Ever more children in Germany cannot read correctly when they leave primary school. In an international comparison, Germany has fallen in reading performance of primary school pupils. Meanwhile fewer children are enjoying reading. These are the conclusions of the International Primary School Reading Survey (IGLU) presented in Berlin on Tuesday.
Since 2001, the proportion of fourth graders with only rudimentary reading ability has risen from 16.9 percent to 18.9 percent, the study found. Those who fell into this category were hardly in a position to answer comprehension questions on simple texts.
At the same time, the proportion of children who like to read has fallen by five percentage points to around 70 percent since 2001. "That is in itself a sad finding," said the author of the study, Wilfried Bos.
According to IGLU, the social divide in educational opportunities has also increased. In 2001, the chances of getting into a Gymnasium for children from wealthier backgrounds were 2.6 times higher than for socially disadvantaged children. In 2016, the odds were 3.4 times as high.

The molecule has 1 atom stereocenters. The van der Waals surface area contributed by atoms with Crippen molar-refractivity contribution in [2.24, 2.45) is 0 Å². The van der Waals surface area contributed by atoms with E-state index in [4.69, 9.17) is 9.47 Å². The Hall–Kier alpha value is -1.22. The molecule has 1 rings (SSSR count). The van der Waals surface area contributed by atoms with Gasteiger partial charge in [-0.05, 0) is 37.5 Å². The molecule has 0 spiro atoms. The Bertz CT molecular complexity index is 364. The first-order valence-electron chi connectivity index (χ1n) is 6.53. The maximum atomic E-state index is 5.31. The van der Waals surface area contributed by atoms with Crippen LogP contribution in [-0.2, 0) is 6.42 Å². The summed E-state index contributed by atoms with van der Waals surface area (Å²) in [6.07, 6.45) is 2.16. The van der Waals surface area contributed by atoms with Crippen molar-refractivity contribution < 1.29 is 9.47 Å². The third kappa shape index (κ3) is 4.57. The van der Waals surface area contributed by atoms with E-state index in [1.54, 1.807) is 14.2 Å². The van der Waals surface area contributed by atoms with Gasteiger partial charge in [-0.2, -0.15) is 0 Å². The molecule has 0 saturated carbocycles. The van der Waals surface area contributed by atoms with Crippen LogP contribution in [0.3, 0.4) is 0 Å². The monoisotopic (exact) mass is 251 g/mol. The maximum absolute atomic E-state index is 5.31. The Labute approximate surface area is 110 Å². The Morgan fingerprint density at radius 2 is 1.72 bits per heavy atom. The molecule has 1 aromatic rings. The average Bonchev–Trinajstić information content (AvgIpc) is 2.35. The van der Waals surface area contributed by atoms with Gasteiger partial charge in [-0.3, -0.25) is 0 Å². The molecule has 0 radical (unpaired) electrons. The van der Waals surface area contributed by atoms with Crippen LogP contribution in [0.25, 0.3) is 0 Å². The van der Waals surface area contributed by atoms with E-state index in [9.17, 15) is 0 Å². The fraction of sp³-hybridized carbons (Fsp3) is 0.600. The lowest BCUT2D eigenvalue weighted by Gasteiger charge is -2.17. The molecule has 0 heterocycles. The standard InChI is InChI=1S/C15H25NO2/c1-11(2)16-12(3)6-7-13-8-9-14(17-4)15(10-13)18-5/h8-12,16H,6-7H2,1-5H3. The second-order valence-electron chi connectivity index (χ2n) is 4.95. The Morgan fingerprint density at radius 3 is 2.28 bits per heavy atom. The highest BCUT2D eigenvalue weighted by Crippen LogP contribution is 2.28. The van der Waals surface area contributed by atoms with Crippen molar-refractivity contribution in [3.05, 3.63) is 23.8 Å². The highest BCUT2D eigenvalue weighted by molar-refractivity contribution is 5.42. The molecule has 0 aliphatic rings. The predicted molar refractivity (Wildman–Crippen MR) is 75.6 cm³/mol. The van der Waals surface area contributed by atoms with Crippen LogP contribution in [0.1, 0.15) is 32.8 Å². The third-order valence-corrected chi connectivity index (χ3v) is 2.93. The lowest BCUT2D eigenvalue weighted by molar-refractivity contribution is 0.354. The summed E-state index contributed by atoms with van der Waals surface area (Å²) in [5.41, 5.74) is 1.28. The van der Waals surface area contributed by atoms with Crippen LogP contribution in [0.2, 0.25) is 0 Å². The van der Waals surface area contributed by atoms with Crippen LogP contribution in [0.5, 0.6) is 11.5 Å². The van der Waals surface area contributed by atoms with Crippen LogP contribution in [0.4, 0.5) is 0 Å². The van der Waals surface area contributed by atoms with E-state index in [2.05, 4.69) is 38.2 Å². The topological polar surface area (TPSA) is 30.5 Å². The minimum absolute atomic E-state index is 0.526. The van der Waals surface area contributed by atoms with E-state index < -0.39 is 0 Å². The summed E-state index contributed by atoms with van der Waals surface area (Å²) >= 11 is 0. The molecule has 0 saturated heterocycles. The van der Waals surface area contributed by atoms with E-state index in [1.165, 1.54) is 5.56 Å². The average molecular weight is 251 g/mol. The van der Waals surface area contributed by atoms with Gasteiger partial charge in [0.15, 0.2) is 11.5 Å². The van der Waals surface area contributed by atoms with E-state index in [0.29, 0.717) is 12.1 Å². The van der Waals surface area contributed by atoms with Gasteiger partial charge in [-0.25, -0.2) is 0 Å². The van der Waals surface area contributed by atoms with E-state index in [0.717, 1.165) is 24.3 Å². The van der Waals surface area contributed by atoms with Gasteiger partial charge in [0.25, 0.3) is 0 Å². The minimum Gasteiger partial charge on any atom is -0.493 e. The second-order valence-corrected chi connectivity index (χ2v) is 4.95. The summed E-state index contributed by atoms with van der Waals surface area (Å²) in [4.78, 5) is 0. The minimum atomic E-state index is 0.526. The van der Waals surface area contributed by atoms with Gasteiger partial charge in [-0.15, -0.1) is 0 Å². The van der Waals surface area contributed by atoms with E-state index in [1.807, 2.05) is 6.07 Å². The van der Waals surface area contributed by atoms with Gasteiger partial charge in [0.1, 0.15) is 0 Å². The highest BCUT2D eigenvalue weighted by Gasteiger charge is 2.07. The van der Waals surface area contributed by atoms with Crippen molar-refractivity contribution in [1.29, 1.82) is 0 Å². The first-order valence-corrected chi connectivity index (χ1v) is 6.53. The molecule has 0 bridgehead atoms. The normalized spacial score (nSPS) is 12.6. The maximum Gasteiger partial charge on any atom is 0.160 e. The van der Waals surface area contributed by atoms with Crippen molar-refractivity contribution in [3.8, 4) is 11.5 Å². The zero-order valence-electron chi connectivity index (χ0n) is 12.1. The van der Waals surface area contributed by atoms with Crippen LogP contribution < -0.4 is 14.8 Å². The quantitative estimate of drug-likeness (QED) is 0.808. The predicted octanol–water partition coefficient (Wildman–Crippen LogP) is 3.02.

However, since the first survey in 2001, the proportion of students with particularly high performance in reading has also risen - from 8.6 to 11.1 percent last year.
Overall though Bos is disillusioned with the efforts made by the federal states to improve the situation since their predecessor studies.
"Not enough has happened," he argues.
In response to the study the Union for Education and Science (GEW) demanded significantly more money for primary schools, targeted reading promotion and more full-day activities. The Association for Education and Training (VBE) also demanded more resources, especially for the individual promotion of pupils.
North Rhine-Westphalia's minister of education Yvonne Gebauer (FDP) told the Funke Mediengruppe that "Germany is still on the hard shoulder, and we still have to step up a gear to get into the fast lane."
"Instead of supporting all children as much as they need it, the education system continues to exacerbate social selection," said Die Linke leader Katja Kipping on Tuesday.